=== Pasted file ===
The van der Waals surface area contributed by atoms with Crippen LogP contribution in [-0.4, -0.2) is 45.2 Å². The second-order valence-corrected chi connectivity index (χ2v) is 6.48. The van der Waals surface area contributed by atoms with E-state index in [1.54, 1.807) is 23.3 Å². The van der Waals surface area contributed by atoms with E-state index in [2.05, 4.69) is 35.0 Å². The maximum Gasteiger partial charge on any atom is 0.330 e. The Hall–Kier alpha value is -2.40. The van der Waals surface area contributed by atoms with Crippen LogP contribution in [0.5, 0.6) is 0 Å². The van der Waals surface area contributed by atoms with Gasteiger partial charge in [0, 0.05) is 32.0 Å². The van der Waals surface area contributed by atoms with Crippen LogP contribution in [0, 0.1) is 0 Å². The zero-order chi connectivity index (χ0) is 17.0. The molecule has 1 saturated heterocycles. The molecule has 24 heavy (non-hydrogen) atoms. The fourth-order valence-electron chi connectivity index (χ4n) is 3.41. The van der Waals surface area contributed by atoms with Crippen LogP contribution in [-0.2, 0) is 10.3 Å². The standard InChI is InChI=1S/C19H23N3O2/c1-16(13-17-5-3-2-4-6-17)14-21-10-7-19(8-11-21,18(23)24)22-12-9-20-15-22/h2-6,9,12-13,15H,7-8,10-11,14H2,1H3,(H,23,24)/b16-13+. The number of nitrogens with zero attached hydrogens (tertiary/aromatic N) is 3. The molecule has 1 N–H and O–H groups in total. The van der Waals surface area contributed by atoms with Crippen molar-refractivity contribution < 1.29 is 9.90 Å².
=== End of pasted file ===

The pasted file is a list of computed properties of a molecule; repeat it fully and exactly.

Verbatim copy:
The van der Waals surface area contributed by atoms with Crippen LogP contribution in [-0.4, -0.2) is 45.2 Å². The second-order valence-corrected chi connectivity index (χ2v) is 6.48. The van der Waals surface area contributed by atoms with E-state index in [1.54, 1.807) is 23.3 Å². The van der Waals surface area contributed by atoms with E-state index in [2.05, 4.69) is 35.0 Å². The maximum Gasteiger partial charge on any atom is 0.330 e. The Hall–Kier alpha value is -2.40. The van der Waals surface area contributed by atoms with Crippen LogP contribution in [0.5, 0.6) is 0 Å². The van der Waals surface area contributed by atoms with Gasteiger partial charge in [0, 0.05) is 32.0 Å². The van der Waals surface area contributed by atoms with Crippen LogP contribution in [0, 0.1) is 0 Å². The zero-order chi connectivity index (χ0) is 17.0. The molecule has 1 saturated heterocycles. The molecule has 24 heavy (non-hydrogen) atoms. The fourth-order valence-electron chi connectivity index (χ4n) is 3.41. The van der Waals surface area contributed by atoms with Crippen LogP contribution in [-0.2, 0) is 10.3 Å². The standard InChI is InChI=1S/C19H23N3O2/c1-16(13-17-5-3-2-4-6-17)14-21-10-7-19(8-11-21,18(23)24)22-12-9-20-15-22/h2-6,9,12-13,15H,7-8,10-11,14H2,1H3,(H,23,24)/b16-13+. The number of nitrogens with zero attached hydrogens (tertiary/aromatic N) is 3. The molecule has 1 N–H and O–H groups in total. The van der Waals surface area contributed by atoms with Crippen molar-refractivity contribution < 1.29 is 9.90 Å².